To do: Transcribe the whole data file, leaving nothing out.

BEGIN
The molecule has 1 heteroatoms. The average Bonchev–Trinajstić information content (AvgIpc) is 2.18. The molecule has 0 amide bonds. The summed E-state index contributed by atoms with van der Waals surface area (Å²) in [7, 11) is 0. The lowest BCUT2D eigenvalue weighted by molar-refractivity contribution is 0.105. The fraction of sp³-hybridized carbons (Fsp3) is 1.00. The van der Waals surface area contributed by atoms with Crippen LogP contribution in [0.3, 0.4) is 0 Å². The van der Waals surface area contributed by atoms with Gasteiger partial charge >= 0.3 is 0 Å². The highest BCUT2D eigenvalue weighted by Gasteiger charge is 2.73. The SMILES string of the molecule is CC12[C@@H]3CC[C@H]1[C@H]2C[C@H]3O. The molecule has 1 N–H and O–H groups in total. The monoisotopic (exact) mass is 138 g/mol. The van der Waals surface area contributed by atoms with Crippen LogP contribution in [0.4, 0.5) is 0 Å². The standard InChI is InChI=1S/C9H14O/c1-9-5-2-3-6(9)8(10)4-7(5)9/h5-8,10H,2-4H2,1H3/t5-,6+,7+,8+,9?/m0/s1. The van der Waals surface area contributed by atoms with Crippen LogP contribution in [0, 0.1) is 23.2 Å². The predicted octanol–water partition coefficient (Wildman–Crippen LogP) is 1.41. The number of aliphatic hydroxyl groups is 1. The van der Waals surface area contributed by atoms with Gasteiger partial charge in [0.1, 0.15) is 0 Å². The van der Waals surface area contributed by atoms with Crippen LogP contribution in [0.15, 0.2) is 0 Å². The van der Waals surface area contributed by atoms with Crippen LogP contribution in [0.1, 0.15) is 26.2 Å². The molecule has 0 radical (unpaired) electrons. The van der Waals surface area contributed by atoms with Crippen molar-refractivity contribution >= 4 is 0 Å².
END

The molecule has 1 heteroatoms. The average Bonchev–Trinajstić information content (AvgIpc) is 2.18. The molecule has 0 amide bonds. The summed E-state index contributed by atoms with van der Waals surface area (Å²) in [7, 11) is 0. The lowest BCUT2D eigenvalue weighted by molar-refractivity contribution is 0.105. The fraction of sp³-hybridized carbons (Fsp3) is 1.00. The van der Waals surface area contributed by atoms with Crippen LogP contribution in [0.3, 0.4) is 0 Å². The van der Waals surface area contributed by atoms with Gasteiger partial charge >= 0.3 is 0 Å². The highest BCUT2D eigenvalue weighted by Gasteiger charge is 2.73. The SMILES string of the molecule is CC12[C@@H]3CC[C@H]1[C@H]2C[C@H]3O. The molecule has 1 N–H and O–H groups in total. The monoisotopic (exact) mass is 138 g/mol. The van der Waals surface area contributed by atoms with Crippen LogP contribution in [0.4, 0.5) is 0 Å². The standard InChI is InChI=1S/C9H14O/c1-9-5-2-3-6(9)8(10)4-7(5)9/h5-8,10H,2-4H2,1H3/t5-,6+,7+,8+,9?/m0/s1. The van der Waals surface area contributed by atoms with Crippen LogP contribution in [0, 0.1) is 23.2 Å². The predicted octanol–water partition coefficient (Wildman–Crippen LogP) is 1.41. The number of aliphatic hydroxyl groups is 1. The van der Waals surface area contributed by atoms with Gasteiger partial charge in [0.1, 0.15) is 0 Å². The van der Waals surface area contributed by atoms with Crippen LogP contribution in [0.15, 0.2) is 0 Å². The van der Waals surface area contributed by atoms with Crippen LogP contribution in [0.1, 0.15) is 26.2 Å². The molecule has 0 radical (unpaired) electrons. The van der Waals surface area contributed by atoms with Crippen molar-refractivity contribution >= 4 is 0 Å².